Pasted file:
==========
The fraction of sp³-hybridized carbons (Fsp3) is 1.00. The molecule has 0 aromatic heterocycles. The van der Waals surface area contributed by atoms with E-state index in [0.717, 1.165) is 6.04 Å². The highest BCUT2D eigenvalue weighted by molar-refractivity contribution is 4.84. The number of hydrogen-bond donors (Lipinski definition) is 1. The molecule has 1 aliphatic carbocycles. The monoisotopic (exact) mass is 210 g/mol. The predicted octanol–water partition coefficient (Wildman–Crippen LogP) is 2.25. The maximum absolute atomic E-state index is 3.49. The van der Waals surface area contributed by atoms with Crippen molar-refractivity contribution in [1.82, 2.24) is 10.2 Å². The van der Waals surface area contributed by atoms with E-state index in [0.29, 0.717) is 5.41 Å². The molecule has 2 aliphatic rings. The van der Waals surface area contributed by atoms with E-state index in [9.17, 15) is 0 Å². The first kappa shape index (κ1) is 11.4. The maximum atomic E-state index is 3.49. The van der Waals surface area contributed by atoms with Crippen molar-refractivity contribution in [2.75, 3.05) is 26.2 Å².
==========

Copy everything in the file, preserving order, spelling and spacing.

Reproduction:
The fraction of sp³-hybridized carbons (Fsp3) is 1.00. The molecule has 0 aromatic heterocycles. The van der Waals surface area contributed by atoms with E-state index in [0.717, 1.165) is 6.04 Å². The highest BCUT2D eigenvalue weighted by molar-refractivity contribution is 4.84. The number of hydrogen-bond donors (Lipinski definition) is 1. The molecule has 1 aliphatic carbocycles. The monoisotopic (exact) mass is 210 g/mol. The predicted octanol–water partition coefficient (Wildman–Crippen LogP) is 2.25. The maximum absolute atomic E-state index is 3.49. The van der Waals surface area contributed by atoms with Crippen molar-refractivity contribution in [1.82, 2.24) is 10.2 Å². The van der Waals surface area contributed by atoms with E-state index in [0.29, 0.717) is 5.41 Å². The molecule has 2 aliphatic rings. The van der Waals surface area contributed by atoms with E-state index in [9.17, 15) is 0 Å². The first kappa shape index (κ1) is 11.4. The maximum atomic E-state index is 3.49. The van der Waals surface area contributed by atoms with Crippen molar-refractivity contribution in [2.75, 3.05) is 26.2 Å².